• Please review the updated member agreement. Included is a new statement supporting the scientific method and evidence-based medicine. Claims or statements about disease processes should reference widely accepted scientific resources. Theoretical medical speculation is encouraged as part of the overall scientific process. However, unscientific statements that promote unfounded ideological positions or agendas may be removed.
Feb 25, 2010
17
0
Status
Attending Physician
Hi,

I was wondering if anyone has any helpful techniques for getting a patient's upper eye lid fully inverted? I recently, had the "my contact lens is stuck in my eye" patient and was having great difficulty getting the upper lid fully inverted. Luckily, the patient helped me out. But aside from just picking it up and folding backward (which seemed for me to be harder to accomplish then it sounds) is there any better technique anyone might have been taught? Perhaps, I'm just being to squeamish about it. Anyways, thank you in advance for your time.
 

WilcoWorld

Senior Member
15+ Year Member
Nov 2, 2004
3,225
2,282
Status
I ask the patient to close his eyes and look down, then place the stick of a cotton swab length-wise across the upper border of the eyelid and apply gentle downward pressure as I evert by lifting the lashes and skin of the upper lid.

Not sure if that description helps, but it works for me.
 

WilcoWorld

Senior Member
15+ Year Member
Nov 2, 2004
3,225
2,282
Status
That is unless the patient already learned how to do it to themselves in elementary school, in which case I'll have them do it.
 
About the Ads

Pinner Doc

drop knees, not bombs
10+ Year Member
7+ Year Member
Jan 31, 2006
577
6
Status
Attending Physician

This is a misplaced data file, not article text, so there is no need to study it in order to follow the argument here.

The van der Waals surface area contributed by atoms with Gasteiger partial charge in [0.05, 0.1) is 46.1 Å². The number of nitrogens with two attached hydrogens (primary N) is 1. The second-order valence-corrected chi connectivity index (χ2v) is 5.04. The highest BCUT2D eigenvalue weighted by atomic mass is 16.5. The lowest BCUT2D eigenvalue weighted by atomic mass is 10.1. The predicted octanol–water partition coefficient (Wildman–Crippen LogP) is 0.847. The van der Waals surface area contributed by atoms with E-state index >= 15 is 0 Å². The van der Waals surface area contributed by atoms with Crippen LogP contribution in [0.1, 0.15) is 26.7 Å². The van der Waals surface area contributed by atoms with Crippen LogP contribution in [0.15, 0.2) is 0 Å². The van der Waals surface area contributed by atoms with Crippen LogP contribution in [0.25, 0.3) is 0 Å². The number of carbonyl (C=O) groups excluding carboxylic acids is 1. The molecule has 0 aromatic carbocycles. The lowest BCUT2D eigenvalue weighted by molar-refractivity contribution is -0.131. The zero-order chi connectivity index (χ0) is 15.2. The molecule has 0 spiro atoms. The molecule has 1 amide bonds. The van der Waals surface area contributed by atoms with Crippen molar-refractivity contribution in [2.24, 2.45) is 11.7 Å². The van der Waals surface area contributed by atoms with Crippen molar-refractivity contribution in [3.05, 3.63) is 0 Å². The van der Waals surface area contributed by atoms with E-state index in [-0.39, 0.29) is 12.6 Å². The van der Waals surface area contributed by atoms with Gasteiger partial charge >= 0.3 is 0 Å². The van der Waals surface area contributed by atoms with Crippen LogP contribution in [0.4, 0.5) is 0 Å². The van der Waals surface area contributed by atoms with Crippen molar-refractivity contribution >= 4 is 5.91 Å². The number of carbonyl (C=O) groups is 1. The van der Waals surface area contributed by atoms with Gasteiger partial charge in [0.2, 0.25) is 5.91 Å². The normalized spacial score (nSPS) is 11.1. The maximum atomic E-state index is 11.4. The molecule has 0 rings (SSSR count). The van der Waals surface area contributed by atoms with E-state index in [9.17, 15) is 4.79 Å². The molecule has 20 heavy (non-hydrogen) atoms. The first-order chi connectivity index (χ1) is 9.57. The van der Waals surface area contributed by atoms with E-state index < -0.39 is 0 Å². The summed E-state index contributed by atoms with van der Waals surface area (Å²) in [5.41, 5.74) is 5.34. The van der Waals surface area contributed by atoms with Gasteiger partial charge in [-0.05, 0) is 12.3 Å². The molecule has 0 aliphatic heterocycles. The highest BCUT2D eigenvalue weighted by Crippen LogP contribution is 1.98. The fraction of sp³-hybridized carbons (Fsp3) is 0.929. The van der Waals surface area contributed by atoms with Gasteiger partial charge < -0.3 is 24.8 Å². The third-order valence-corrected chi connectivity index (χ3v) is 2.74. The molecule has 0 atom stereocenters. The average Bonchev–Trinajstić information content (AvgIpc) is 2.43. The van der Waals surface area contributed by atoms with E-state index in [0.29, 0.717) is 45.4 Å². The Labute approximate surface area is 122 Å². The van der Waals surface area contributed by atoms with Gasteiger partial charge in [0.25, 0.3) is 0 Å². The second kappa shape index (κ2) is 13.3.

I ask the patient to close his eyes and look down, then place the stick of a cotton swab length-wise across the upper border of the eyelid and apply gentle downward pressure as I evert by lifting the lashes and skin of the upper lid.

Not sure if that description helps, but it works for me.
Yeah, I think the looking down part is clutch.

I once had a VA patient who had literally no lashes. That was a bit difficult!
 

Hamhock

10+ Year Member
May 6, 2009
1,332
813
Status
Attending Physician
Michelle Lin posted on her blog about this once. I can't remember what source she linked to or exactly what she said, but the gist was this:

Dab a bit of benzion on the end of a cotton-tipped swab and apply to the upper lid when the patient has the eye closed and is looking down. Then spin the lid around the swab and enjoy the view.

I admittedly have not had the chance to try this yet, but it seems like it would work well.

HH
 

keeping-it-real

Senior Member
10+ Year Member
Jun 1, 2005
307
2
Status
Michelle Lin posted on her blog about this once. I can't remember what source she linked to or exactly what she said, but the gist was this:

Dab a bit of benzion on the end of a cotton-tipped swab and apply to the upper lid when the patient has the eye closed and is looking down. Then spin the lid around the swab and enjoy the view.

I admittedly have not had the chance to try this yet, but it seems like it would work well.

HH
might as well just use some dermabond and really get a good view :idea:
 
Feb 25, 2010
17
0
Status
Attending Physician
Thank you Wilco World. I think that technique is a great suggestion and I'm going to give that a shot. As for the Benzoin technique - I have to say I don't quite get that one, but I Really appreciate all the replies.
 
About the Ads